Wednesday, August 13, 2014

There is None like the God of Jeshurun

“There is none like the God of Jeshurun, who rides the heavens to your help, and through the skies in His majesty.  The eternal God is a dwelling place, and underneath are the everlasting arms; and He drove out the enemy from before you, and said ‘Destroy!’” (Deuteronomy 33:26-27).

BUT...“Jeshurun grew fat and kicked—you are grown fat, thick, and sleek—then he forsook God who made him, and scorned the Rock of his salvation” (Deuteronomy 32:15 NASB).  Kicking in the womb from infant feet is adorable and a sign of abundant life, but kicking in the tomb from adult feet is deplorable and a sign of redundant strife.  Why do we fatten ourselves for the slaughter?  Why do we overindulge and satiate our flesh when discipline and moderation pleases us more deeply anyways?  Jeshurun conveniently forgot the admonition, the warning against forgetting God after he received all the things he was promised.  He should have remembered: “He [God] humbled you and let you be hungry, and fed you with manna which you did not know, nor did your fathers know, that He might make you understand that man does not live by bread alone, but man lives by everything that proceeds out of the mouth of the Lord” (Deuteronomy 8:3).

Again the admonition, and with a complete explanation: “Beware that you do not forget the Lord your God by not keeping His commandments and His ordinances and His statutes which I am commanding you today; otherwise, when you have eaten and are satisfied, and have built good houses and lived in them, and when your herds and your flocks multiply, and your silver and gold multiply, and all that you have multiplies, then your heart will become proud and you will forget the Lord your God who brought you out from the land of Egypt, out of the house of slavery.  He led you through the great and terrible wilderness, with its fiery serpents and scorpions and thirsty ground where there was no water; He brought water for you out of the rock of flint.  In the wilderness He fed you manna which your fathers did not know, THAT HE MIGHT HUMBLE YOU AND THAT HE MIGHT TEST YOU, TO DO GOOD FOR YOU IN THE END.  Otherwise, you may say in your heart, ‘My power and the strength of my hand made me this wealth.’  But you shall remember the Lord your God, for it is He who is giving you power to make wealth, that He may confirm His covenant which He swore to your fathers, as it is this day.  It shall come about if you ever forget the Lord your God and go after other gods and serve them and worship them, I testify against you today that you will surely perish.  Like the nations that the Lord makes to perish before you, so you shall perish; because you would not listen to the voice of the Lord your God” (Deuteronomy 8:11-20).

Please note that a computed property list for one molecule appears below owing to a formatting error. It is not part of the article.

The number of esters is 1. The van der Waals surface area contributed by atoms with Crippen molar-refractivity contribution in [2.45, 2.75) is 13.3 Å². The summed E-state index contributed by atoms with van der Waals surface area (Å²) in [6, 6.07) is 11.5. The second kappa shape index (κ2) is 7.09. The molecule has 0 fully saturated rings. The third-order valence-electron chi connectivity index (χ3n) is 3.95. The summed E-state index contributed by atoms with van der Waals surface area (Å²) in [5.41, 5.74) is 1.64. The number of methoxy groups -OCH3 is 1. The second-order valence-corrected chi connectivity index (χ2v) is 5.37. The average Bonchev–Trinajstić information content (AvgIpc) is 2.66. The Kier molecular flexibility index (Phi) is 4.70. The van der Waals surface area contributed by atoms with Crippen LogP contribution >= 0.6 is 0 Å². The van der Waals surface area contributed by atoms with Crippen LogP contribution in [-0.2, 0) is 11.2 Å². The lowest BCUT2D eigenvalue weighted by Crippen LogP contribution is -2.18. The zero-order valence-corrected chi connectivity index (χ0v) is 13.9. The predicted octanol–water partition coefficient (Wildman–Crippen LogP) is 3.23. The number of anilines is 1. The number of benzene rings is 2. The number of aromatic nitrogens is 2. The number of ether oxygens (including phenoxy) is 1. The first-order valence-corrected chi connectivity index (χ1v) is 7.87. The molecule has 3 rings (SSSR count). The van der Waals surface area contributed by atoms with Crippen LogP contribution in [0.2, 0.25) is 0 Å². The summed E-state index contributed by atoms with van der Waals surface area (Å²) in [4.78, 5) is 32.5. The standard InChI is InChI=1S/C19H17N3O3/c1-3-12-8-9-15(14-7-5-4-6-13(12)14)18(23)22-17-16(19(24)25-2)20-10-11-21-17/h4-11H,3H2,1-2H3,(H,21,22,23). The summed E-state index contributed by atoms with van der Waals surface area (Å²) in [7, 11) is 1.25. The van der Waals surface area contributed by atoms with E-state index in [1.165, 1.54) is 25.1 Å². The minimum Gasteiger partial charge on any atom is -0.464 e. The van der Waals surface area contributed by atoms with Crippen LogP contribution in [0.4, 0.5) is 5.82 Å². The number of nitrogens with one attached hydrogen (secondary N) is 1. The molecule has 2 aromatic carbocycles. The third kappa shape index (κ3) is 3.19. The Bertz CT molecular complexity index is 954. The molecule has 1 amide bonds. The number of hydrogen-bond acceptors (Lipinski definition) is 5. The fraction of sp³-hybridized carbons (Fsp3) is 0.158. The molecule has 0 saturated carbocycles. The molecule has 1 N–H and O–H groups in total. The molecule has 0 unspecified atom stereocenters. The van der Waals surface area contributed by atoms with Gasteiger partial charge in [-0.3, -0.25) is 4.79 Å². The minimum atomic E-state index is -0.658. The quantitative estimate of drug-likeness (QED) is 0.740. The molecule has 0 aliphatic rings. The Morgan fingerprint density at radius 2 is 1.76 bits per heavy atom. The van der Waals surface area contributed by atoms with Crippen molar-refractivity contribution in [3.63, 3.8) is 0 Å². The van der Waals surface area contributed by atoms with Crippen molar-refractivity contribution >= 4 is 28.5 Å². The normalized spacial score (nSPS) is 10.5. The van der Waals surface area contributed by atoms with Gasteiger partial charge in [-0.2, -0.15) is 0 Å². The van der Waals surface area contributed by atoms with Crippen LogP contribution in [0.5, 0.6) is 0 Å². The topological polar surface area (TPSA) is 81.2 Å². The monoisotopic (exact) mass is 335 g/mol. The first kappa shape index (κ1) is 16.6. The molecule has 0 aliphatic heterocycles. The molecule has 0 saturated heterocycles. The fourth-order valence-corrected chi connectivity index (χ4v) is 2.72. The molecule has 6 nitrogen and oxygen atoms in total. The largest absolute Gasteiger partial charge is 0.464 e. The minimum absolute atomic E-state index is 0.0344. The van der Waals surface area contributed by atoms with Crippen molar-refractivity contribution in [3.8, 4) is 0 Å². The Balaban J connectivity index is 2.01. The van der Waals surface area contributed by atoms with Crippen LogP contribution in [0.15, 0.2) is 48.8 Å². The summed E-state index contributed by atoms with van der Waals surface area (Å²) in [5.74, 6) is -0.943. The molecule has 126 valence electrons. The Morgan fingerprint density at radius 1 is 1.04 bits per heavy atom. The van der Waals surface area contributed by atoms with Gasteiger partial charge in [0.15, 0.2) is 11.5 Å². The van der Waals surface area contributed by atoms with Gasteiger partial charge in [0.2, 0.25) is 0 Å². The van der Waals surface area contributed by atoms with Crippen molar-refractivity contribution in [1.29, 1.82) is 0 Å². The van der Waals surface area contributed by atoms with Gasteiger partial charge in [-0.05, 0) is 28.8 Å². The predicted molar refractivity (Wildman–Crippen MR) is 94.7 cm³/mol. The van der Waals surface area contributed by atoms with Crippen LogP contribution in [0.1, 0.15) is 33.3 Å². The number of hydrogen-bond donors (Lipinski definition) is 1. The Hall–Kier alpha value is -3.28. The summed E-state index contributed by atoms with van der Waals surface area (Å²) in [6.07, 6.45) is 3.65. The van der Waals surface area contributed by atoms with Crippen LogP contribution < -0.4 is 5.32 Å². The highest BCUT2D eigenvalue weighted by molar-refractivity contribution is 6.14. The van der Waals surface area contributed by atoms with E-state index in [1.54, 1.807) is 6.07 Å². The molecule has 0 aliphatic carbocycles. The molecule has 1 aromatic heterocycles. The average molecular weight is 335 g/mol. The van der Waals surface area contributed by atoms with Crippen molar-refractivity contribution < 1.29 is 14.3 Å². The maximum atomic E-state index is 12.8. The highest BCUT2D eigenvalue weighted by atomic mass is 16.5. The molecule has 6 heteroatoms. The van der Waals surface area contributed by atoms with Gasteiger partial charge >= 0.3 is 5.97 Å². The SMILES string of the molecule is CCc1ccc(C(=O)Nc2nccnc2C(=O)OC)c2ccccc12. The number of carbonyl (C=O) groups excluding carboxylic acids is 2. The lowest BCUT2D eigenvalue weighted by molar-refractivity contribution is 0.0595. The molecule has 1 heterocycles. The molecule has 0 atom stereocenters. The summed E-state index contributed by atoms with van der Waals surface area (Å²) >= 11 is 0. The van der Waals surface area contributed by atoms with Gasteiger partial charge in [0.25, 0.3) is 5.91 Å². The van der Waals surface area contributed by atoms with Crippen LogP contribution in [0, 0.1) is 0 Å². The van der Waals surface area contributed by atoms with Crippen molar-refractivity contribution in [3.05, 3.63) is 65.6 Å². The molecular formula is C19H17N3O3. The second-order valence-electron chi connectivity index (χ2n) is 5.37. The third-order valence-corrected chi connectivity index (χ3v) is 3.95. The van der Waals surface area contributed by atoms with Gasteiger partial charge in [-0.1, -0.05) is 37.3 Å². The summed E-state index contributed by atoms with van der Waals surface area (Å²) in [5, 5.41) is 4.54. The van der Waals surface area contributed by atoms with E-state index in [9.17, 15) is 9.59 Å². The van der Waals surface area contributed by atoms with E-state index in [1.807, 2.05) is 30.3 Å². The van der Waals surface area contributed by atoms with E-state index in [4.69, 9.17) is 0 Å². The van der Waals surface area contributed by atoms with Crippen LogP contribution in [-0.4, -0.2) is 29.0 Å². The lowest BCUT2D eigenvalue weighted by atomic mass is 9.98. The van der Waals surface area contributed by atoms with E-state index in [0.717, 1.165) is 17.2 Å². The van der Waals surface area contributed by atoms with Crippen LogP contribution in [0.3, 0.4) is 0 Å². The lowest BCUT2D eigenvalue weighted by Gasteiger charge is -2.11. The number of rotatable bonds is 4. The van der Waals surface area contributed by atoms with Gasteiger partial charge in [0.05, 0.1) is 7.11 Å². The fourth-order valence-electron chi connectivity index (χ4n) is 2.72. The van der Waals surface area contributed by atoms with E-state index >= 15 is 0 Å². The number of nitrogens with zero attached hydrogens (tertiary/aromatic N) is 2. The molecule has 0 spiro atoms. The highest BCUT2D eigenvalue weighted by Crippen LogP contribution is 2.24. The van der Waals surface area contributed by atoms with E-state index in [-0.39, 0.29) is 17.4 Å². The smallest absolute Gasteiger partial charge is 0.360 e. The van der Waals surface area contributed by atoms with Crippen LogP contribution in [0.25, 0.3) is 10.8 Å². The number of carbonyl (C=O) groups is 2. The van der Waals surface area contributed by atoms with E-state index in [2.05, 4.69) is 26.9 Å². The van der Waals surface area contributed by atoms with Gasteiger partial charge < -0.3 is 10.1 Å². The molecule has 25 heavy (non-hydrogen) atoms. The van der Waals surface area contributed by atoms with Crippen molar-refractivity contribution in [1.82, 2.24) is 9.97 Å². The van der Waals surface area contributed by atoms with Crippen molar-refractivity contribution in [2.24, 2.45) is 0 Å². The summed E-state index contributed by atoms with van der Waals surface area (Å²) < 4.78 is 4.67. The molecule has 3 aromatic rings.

It is God’s desire and plan to bring many sons to glory, not to shame, BUT we must realize our weak frames and evil tendencies and allow God to fully purge us of them.  There is a reason why we do not inherit the Promised Land straightway.  He MUST first humble and test us so that we learn our true nature; then, as we partake of His divine nature consistently, daily/fully, we eventually supplant our evil nature with His good nature.  The fall of man debased us, and by so doing, removed the evidence of that baseness from our eyes (baseness blinds us from seeing ourselves as we really are).  God must lead us through “great and terrible” wilderness experiences to draw up those debased natures of ours before our minds.  It is as G. K. Chesterton once said:  “Humility was largely meant as a restraint upon the arrogance and infinity of the appetite of man.  He was always outstripping his mercies with his newly invented needs.  His very power of enjoyment destroyed half his joys.  By asking for pleasure, he lost the chief pleasure; for the chief pleasure is surprise.”

Deuteronomy means “the second law,” and primarily, it is a recapitulation of the first law as it was written down previously in the book of Leviticus.  But actually, the Torah (the first five books of the Bible—and that portion of the Bible to which both Leviticus and Deuteronomy obtain) was originally made as a whole document, and so the distinction made between the books is artificial.  And just like our excuses are when we feign to either not hear, or we claim to hear, but don’t understand.  You know how your parents used to say, “Don’t let me tell you twice!”?—and how they always had to repeat themselves nonetheless (and we empowered them to do so)?  Although they didn’t want to repeat themselves, God will, does, and did (and for many of us, for many more times than twice).  Of course, in all fairness to our parents, they didn’t stick with their convictions either; they told us twice, then thrice, then…well, you get it.  And is often the case, as we did with our parents, we do with God; “Indeed God speaks once, or twice, yet no one notices it” (Job 33:14).